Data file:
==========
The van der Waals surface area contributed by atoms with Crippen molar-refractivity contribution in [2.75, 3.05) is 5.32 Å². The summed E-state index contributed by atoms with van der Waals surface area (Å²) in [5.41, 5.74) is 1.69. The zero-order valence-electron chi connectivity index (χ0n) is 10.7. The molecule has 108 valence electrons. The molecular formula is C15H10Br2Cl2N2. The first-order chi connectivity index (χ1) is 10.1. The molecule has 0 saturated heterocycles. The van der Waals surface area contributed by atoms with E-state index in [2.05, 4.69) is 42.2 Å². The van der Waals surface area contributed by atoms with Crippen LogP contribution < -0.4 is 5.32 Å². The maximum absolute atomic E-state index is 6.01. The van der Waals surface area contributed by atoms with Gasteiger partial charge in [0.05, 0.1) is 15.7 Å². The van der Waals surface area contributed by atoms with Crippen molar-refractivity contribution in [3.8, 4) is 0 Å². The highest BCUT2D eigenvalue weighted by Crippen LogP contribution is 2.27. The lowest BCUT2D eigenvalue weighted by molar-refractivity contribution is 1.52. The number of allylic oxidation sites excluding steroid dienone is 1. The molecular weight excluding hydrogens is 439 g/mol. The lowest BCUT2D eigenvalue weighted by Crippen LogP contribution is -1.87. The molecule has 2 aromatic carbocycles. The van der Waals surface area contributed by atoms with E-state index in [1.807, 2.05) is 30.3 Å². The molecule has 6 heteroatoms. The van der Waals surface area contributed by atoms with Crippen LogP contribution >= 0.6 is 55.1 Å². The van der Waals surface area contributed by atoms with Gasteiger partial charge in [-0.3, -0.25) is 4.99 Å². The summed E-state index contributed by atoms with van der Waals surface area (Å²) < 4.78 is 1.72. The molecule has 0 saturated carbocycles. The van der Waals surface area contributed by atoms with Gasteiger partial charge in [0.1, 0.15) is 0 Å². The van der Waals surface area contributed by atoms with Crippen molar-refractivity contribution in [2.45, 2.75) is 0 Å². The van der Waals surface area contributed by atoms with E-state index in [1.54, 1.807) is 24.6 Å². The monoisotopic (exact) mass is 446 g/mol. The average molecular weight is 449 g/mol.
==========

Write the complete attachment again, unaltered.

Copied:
The van der Waals surface area contributed by atoms with Crippen molar-refractivity contribution in [2.75, 3.05) is 5.32 Å². The summed E-state index contributed by atoms with van der Waals surface area (Å²) in [5.41, 5.74) is 1.69. The zero-order valence-electron chi connectivity index (χ0n) is 10.7. The molecule has 108 valence electrons. The molecular formula is C15H10Br2Cl2N2. The first-order chi connectivity index (χ1) is 10.1. The molecule has 0 saturated heterocycles. The van der Waals surface area contributed by atoms with E-state index in [2.05, 4.69) is 42.2 Å². The van der Waals surface area contributed by atoms with Crippen LogP contribution < -0.4 is 5.32 Å². The maximum absolute atomic E-state index is 6.01. The van der Waals surface area contributed by atoms with Gasteiger partial charge in [0.05, 0.1) is 15.7 Å². The van der Waals surface area contributed by atoms with Crippen molar-refractivity contribution in [3.8, 4) is 0 Å². The highest BCUT2D eigenvalue weighted by Crippen LogP contribution is 2.27. The lowest BCUT2D eigenvalue weighted by molar-refractivity contribution is 1.52. The number of allylic oxidation sites excluding steroid dienone is 1. The molecular weight excluding hydrogens is 439 g/mol. The lowest BCUT2D eigenvalue weighted by Crippen LogP contribution is -1.87. The molecule has 2 aromatic carbocycles. The van der Waals surface area contributed by atoms with E-state index in [1.807, 2.05) is 30.3 Å². The molecule has 6 heteroatoms. The van der Waals surface area contributed by atoms with Crippen LogP contribution >= 0.6 is 55.1 Å². The van der Waals surface area contributed by atoms with Gasteiger partial charge in [-0.3, -0.25) is 4.99 Å². The summed E-state index contributed by atoms with van der Waals surface area (Å²) < 4.78 is 1.72. The molecule has 0 saturated carbocycles. The van der Waals surface area contributed by atoms with Gasteiger partial charge in [0.1, 0.15) is 0 Å². The van der Waals surface area contributed by atoms with Crippen molar-refractivity contribution in [2.45, 2.75) is 0 Å². The van der Waals surface area contributed by atoms with E-state index in [1.54, 1.807) is 24.6 Å². The monoisotopic (exact) mass is 446 g/mol. The average molecular weight is 449 g/mol.